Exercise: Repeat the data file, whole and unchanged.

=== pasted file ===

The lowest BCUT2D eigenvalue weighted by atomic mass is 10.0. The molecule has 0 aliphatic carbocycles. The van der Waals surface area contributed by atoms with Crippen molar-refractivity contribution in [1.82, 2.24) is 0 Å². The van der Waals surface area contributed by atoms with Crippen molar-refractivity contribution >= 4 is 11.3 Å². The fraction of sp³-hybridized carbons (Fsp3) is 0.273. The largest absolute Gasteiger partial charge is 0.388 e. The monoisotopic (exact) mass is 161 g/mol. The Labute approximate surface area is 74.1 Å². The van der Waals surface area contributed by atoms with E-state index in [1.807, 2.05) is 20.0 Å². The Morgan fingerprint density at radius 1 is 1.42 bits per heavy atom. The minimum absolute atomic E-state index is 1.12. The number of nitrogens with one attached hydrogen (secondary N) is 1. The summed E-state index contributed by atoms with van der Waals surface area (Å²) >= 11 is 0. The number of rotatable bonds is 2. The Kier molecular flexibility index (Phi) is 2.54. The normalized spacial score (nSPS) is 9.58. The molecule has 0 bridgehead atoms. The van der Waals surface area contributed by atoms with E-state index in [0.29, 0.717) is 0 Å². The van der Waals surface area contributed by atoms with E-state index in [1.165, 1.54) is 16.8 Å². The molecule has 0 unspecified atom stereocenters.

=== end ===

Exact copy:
The lowest BCUT2D eigenvalue weighted by atomic mass is 10.0. The molecule has 0 aliphatic carbocycles. The van der Waals surface area contributed by atoms with Crippen molar-refractivity contribution in [1.82, 2.24) is 0 Å². The van der Waals surface area contributed by atoms with Crippen molar-refractivity contribution >= 4 is 11.3 Å². The fraction of sp³-hybridized carbons (Fsp3) is 0.273. The largest absolute Gasteiger partial charge is 0.388 e. The monoisotopic (exact) mass is 161 g/mol. The Labute approximate surface area is 74.1 Å². The van der Waals surface area contributed by atoms with E-state index in [1.807, 2.05) is 20.0 Å². The Morgan fingerprint density at radius 1 is 1.42 bits per heavy atom. The minimum absolute atomic E-state index is 1.12. The number of nitrogens with one attached hydrogen (secondary N) is 1. The summed E-state index contributed by atoms with van der Waals surface area (Å²) >= 11 is 0. The number of rotatable bonds is 2. The Kier molecular flexibility index (Phi) is 2.54. The normalized spacial score (nSPS) is 9.58. The molecule has 0 bridgehead atoms. The van der Waals surface area contributed by atoms with E-state index in [0.29, 0.717) is 0 Å². The van der Waals surface area contributed by atoms with E-state index in [1.165, 1.54) is 16.8 Å². The molecule has 0 unspecified atom stereocenters.